What do you think about or feel when you’re designing a piece?
It all begins with something simple, a shape, a stone, a line… From there I allow my mind to clear away and my pencil to do the rest. Each piece is channeled in a way, from nothing at all. Sometimes I feel as though my thoughts and feelings are transformed into the piece I’m working on.
What do you love about working with metal?
Itâ€™s resilient, forgiving, forever. Its timeless, it will outlive even our own generations. Iâ€™m creating my personal legacy, an heirloom that will find its home through so many people beyond my lifetime.
Art or craft?
In a way the craft is the art, and the art is the craft.
You canâ€™t make art without good craft, an artist canâ€™t craft without making art. Itâ€™s a symbiotic relationship really. The craft is the process in which the outcome is art.
Who or what do you design for?Â
I would never release something into the world that I did not find fit to my own personal standards, I createÂ as if I were creatingÂ for myself. Although I rarely make a piece of jewelry to ‘keep’ for myself. My joy is in the creation.
What are your main Inspirations?
I find inspiration in very natural and organic things. I enjoy the odd, the creepy, the eerie, the elegant, and the beautiful. Â Moss on the trees, dried up creatures on the beach, skeletons, fossils, rare stones you name it.
What do you hope to achieve with your work?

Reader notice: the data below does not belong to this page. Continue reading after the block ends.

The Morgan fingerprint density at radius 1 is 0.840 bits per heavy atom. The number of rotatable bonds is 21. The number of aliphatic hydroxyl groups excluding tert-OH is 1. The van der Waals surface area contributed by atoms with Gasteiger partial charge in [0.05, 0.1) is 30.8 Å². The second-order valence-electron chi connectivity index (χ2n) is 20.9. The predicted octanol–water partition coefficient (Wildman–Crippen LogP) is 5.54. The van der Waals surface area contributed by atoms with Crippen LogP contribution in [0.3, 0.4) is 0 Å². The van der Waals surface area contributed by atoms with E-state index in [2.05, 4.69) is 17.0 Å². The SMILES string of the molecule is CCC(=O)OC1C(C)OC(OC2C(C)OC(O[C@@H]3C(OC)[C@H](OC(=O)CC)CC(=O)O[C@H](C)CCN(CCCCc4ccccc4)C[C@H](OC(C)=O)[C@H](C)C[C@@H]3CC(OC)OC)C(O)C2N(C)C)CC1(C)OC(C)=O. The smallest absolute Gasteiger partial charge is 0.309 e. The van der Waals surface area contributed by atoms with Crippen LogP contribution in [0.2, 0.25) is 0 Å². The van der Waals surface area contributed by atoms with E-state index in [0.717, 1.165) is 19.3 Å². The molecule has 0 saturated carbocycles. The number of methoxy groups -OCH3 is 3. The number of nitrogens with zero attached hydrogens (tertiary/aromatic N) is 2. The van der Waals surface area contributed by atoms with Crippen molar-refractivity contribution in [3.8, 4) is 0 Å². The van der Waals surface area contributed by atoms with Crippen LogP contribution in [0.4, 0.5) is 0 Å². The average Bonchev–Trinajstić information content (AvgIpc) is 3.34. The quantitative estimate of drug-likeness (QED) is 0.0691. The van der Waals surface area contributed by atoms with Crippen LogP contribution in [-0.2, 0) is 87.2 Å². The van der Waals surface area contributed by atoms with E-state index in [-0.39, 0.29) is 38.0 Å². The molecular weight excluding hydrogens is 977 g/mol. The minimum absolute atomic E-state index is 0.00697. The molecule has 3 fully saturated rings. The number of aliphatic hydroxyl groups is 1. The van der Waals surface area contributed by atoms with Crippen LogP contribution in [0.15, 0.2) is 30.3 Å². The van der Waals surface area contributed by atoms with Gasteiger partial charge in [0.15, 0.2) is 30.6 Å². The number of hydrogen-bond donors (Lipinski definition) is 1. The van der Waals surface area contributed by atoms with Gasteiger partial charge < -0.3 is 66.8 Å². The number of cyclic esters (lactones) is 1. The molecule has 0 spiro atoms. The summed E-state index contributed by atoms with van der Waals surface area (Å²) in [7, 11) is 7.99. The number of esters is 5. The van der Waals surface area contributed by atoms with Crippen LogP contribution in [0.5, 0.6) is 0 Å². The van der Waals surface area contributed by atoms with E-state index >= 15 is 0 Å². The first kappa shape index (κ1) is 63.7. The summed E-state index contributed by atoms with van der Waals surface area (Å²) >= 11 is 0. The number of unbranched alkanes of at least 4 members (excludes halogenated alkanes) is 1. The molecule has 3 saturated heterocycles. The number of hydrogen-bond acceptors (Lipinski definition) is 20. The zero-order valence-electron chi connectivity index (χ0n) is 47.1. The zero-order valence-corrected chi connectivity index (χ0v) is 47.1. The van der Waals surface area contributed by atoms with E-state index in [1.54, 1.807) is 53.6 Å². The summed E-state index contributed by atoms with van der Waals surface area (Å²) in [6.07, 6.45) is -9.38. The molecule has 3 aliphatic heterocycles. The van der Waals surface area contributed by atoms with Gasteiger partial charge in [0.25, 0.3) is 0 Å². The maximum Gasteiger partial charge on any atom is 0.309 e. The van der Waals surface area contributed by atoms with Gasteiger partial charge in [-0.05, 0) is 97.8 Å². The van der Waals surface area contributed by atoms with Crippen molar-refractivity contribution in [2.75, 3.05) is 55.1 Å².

There is so much to learn in metalworking, I hope to continue to learn new techniques and facets of the craft. I hope to never consider myself a master. To consider oneself a master is to say that youâ€™re finished learning. I see my work as a lifelong process with many small goals but no finish line. I will work with metal until my hands are arthritic and old and no longer allow it.
How will the world benefit from the work that you do?
Iâ€™d love to think that on an individual basis, each person who owns a piece of my work will treasure it for their lifetime, and possibly hand it down to younger generations. I create heirlooms, timeless emblems, and a sort of tangible relic like a bookmark in the time when it was created.
I want to give the world a different and more beautiful way to look at things that are normally not looked at at all. My taxidermy eyeball pieces forÂ instance instill a shock in most. They either hate it or love it, but either way, they canâ€™t stop staring at it.
What can a good piece of jewelry do for someone?
Itâ€™s an important thing to adorn oneself, it shows self worth and self love, and if everyone in the world honored their vessel, I believe the world would be a more peaceful, and beautiful place.
Do you have any messages to beginners? What did you learn that helped you excel?
Learning jewelry isÂ a never ending process. The more you work with your metals, the more you learn their individual personalities, its characteristics, and its forgiveness. Once you create a relationship with your medium you will be able to manipulate it into becoming exactly what you want.
Experiment! Learn a millionÂ different ways to get the same result, you never know when Â you are going to need it.